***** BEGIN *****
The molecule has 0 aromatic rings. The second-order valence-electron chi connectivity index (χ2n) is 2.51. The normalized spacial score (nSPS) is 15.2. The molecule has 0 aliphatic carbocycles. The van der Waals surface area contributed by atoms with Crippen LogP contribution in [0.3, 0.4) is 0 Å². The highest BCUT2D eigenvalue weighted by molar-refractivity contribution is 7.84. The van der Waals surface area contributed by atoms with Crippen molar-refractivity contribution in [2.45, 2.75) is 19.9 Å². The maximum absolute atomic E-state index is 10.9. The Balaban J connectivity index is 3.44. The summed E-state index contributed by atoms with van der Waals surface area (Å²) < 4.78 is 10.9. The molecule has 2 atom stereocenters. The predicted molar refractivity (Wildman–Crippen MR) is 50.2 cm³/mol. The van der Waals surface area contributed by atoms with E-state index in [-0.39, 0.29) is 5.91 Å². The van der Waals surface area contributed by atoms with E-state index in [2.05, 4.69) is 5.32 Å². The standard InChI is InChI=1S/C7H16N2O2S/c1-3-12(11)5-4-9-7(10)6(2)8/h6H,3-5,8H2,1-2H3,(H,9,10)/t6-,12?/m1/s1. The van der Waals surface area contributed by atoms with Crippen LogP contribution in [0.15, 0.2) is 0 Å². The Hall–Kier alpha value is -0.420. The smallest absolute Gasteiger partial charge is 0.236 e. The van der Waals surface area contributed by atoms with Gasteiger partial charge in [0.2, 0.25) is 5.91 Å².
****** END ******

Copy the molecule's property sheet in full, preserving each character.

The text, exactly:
The molecule has 0 aromatic rings. The second-order valence-electron chi connectivity index (χ2n) is 2.51. The normalized spacial score (nSPS) is 15.2. The molecule has 0 aliphatic carbocycles. The van der Waals surface area contributed by atoms with Crippen LogP contribution in [0.3, 0.4) is 0 Å². The highest BCUT2D eigenvalue weighted by molar-refractivity contribution is 7.84. The van der Waals surface area contributed by atoms with Crippen molar-refractivity contribution in [2.45, 2.75) is 19.9 Å². The maximum absolute atomic E-state index is 10.9. The Balaban J connectivity index is 3.44. The summed E-state index contributed by atoms with van der Waals surface area (Å²) < 4.78 is 10.9. The molecule has 2 atom stereocenters. The predicted molar refractivity (Wildman–Crippen MR) is 50.2 cm³/mol. The van der Waals surface area contributed by atoms with E-state index in [-0.39, 0.29) is 5.91 Å². The van der Waals surface area contributed by atoms with E-state index in [2.05, 4.69) is 5.32 Å². The standard InChI is InChI=1S/C7H16N2O2S/c1-3-12(11)5-4-9-7(10)6(2)8/h6H,3-5,8H2,1-2H3,(H,9,10)/t6-,12?/m1/s1. The van der Waals surface area contributed by atoms with Crippen LogP contribution in [0.15, 0.2) is 0 Å². The Hall–Kier alpha value is -0.420. The smallest absolute Gasteiger partial charge is 0.236 e. The van der Waals surface area contributed by atoms with Gasteiger partial charge in [0.2, 0.25) is 5.91 Å².